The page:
When in embedded mode OpenEJB uses an embedded.logging.properties file packed in our openejb-core jar which use to configure the logging. This logging configuration is a bit lighter than the conf/logging.properties file created in a full standalone OpenEJB setup.

When searching for any config file in the classpath, multiple files with the same name may exist. OpenEJB will always attempt to favor the one closest to the openejb.base variable. This variable is set by default to the current directory where your vm is executing, which is more than likely the directory of your current module. So simply adding a file named embedded.logging.properties to your module may be all that you need to specify a new logging configuration for your tests.

Alternatively, you can set "openejb.logger.external" to "true" as a system property (will not work as an InitialContext property). Then OpenEJB will not attempt to configure logging at all and you can configure logging with Log4j directly using any of its APIs; xml, properties, or code.

There are a couple good reasons for not replacing the embedded.logging.properties file.

  1. If you want to just change 5% of the logging settings, why take control over the other 95% as well.
  2. We do occasionally add new logging categories. If you are not replacing the embedded.logging.properties you will pick these up automatically when you upgrade.

Overriding (recommended)

As mentioned in Embedded Configuration much can be done with simple overriding. The default embedded.logging.properties is quite good and there is really no need to replace it completely if all you want to do is tweak a few values.

You can also put logging tweaks right in your InitialContext properties like so:

Properties p = new Properties();
p.put(Context.INITIAL_CONTEXT_FACTORY, "org.apache.openejb.core.LocalInitialContextFactory");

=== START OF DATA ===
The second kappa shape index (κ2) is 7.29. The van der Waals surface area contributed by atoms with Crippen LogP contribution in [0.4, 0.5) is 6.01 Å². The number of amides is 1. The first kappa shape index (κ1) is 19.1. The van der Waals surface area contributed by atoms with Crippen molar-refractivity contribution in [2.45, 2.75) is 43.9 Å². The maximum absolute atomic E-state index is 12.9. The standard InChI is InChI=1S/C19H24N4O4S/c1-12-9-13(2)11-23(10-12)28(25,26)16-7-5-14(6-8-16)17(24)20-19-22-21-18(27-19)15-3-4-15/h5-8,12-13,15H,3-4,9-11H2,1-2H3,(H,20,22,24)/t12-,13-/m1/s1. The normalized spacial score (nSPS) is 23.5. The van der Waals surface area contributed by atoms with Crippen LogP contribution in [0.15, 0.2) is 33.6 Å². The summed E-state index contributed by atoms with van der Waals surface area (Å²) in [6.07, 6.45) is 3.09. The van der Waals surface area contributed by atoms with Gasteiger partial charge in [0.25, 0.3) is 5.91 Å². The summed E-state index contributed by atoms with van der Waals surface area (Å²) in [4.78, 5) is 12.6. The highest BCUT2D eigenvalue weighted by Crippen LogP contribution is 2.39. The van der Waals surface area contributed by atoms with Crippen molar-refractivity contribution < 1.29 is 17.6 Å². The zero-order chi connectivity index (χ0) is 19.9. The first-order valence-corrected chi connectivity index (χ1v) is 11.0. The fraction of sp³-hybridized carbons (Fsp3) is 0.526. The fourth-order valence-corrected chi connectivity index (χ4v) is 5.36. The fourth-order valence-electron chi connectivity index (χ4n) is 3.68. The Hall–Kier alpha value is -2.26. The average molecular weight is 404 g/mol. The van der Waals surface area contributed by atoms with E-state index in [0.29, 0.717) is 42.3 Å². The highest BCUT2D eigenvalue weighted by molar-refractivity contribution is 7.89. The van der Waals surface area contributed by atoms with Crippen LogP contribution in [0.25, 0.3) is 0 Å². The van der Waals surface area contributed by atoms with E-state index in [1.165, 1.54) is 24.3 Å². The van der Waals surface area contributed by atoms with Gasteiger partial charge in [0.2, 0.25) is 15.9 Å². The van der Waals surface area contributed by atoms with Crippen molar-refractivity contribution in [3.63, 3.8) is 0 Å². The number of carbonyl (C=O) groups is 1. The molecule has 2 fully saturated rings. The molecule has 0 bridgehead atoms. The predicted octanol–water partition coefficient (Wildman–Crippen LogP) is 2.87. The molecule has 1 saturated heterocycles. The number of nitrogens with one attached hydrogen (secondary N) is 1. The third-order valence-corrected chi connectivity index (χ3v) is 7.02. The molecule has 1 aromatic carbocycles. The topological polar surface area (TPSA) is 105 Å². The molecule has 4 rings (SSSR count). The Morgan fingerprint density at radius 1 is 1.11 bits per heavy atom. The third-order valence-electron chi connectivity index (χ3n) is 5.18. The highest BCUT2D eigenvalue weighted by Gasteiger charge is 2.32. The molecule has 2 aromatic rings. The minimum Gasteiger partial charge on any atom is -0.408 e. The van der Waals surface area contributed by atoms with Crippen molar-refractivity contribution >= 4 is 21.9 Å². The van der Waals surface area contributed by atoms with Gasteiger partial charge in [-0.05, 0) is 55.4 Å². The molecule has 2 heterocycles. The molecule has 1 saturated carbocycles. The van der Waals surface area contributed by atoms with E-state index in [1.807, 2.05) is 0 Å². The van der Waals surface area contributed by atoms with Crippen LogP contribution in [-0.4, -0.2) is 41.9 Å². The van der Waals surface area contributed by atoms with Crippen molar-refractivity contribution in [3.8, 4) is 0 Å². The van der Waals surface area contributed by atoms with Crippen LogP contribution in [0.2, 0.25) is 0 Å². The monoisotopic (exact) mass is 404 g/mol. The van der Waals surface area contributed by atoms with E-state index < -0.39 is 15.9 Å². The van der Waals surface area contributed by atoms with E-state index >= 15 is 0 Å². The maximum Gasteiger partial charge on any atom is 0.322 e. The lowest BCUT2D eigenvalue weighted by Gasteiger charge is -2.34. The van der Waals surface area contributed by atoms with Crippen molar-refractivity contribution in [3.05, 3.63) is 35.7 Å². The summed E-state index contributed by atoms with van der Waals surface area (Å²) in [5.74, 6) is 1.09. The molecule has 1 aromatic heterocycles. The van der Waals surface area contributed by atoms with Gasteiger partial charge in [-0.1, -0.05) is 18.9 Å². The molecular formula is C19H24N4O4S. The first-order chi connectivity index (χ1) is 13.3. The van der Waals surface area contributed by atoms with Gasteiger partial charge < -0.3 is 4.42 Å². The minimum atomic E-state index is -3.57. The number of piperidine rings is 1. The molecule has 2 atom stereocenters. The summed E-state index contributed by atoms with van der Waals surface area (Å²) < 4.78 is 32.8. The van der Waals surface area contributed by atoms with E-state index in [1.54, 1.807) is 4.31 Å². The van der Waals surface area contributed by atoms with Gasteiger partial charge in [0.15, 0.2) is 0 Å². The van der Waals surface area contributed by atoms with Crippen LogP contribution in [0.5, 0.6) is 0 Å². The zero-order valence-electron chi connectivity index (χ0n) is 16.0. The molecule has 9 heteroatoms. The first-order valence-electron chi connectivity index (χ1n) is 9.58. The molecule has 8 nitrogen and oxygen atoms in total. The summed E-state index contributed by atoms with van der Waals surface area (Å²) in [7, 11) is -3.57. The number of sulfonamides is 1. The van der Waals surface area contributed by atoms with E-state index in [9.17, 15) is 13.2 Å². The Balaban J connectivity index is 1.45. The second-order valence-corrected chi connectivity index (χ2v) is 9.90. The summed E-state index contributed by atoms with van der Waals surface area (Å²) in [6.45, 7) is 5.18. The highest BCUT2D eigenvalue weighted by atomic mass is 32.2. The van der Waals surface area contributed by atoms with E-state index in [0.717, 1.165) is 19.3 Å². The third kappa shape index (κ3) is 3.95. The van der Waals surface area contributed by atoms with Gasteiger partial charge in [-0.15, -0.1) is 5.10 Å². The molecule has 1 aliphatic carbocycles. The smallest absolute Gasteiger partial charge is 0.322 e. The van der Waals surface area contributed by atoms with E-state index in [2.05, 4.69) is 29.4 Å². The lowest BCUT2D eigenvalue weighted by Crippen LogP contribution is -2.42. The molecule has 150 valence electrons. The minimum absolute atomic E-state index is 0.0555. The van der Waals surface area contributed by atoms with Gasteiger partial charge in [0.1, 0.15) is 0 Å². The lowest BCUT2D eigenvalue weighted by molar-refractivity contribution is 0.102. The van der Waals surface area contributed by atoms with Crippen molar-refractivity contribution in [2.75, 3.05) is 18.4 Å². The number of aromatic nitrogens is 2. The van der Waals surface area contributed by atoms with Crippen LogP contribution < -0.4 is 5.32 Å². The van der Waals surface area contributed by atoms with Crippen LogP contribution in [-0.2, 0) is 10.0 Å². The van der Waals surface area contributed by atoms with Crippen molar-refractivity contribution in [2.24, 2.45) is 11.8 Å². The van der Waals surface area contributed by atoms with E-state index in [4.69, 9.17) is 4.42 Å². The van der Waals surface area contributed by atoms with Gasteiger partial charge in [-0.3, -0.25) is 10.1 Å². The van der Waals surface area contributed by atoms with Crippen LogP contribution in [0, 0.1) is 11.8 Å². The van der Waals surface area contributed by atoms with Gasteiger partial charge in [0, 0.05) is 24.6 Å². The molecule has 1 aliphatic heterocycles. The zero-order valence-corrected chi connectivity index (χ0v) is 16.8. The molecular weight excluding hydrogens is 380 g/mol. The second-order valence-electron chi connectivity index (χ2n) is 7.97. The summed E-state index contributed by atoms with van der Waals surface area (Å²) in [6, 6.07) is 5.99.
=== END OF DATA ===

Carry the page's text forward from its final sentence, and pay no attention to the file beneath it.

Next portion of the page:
p.put("log4j.rootLogger", "fatal,C");
p.put("log4j.category.OpenEJB", "warn");
p.put("log4j.category.OpenEJB.options", "info");
p.put("log4j.category.OpenEJB.server", "info");
p.put("log4j.category.OpenEJB.startup", "info");
p.put("log4j.category.OpenEJB.startup.service", "warn");
p.put("log4j.category.OpenEJB.startup.config", "info");
p.put("log4j.category.OpenEJB.hsql", "info");
p.put("log4j.category.CORBA-Adapter", "info");
p.put("log4j.category.Transaction", "warn");
p.put("log4j.category.org.apache.activemq", "error");
p.put("log4j.category.org.apache.geronimo", "error");
p.put("log4j.category.openjpa", "error");
p.put("log4j.appender.C", "org.apache.log4j.ConsoleAppender");
p.put("log4j.appender.C.layout", "org.apache.log4j.SimpleLayout");

Context context = new InitialContext(p);

Essentially, everything starting with "log4j." gets applied as overrides on top of the embedded.logging.properties we find in the classpath. This makes it possible to easily tweak the log levels while debugging a particular test.

Note, that InitialContext properties can also be supplied in a jndi.properties file in the classpath or via system properties. The overriding order is as follows: 1 = highest, 4 = lowest.

  1. InitialContext properties
  2. jndi.properties in classpath
  3. system propertes
  4. embedded.logging.properties in classpath

By default there are no logging settings in 1-3, so #4 is the only source of logging information.

Default embedded.logging.properties contents

For your purposes, here are the contents of the default embedded.logging.properties file contained in OpenEJB 3.1.1

log4j.rootLogger           = fatal,C
log4j.category.OpenEJB         = warn
log4j.category.OpenEJB.server      = info
log4j.category.OpenEJB.startup     = info
log4j.category.OpenEJB.startup.service = warn
log4j.category.OpenEJB.startup.config = info
log4j.category.OpenEJB.hsql    = info
log4j.category.CORBA-Adapter       = info
log4j.category.Transaction     = warn
log4j.category.org.apache.activemq = error
log4j.category.org.apache.geronimo = error
log4j.category.openjpa         = error

log4j.appender.C           = org.apache.log4j.ConsoleAppender
log4j.appender.C.layout        = org.apache.log4j.SimpleLayout

Here is that file's location in svn as well as all of the previous versions. Future versions will follow the same pattern.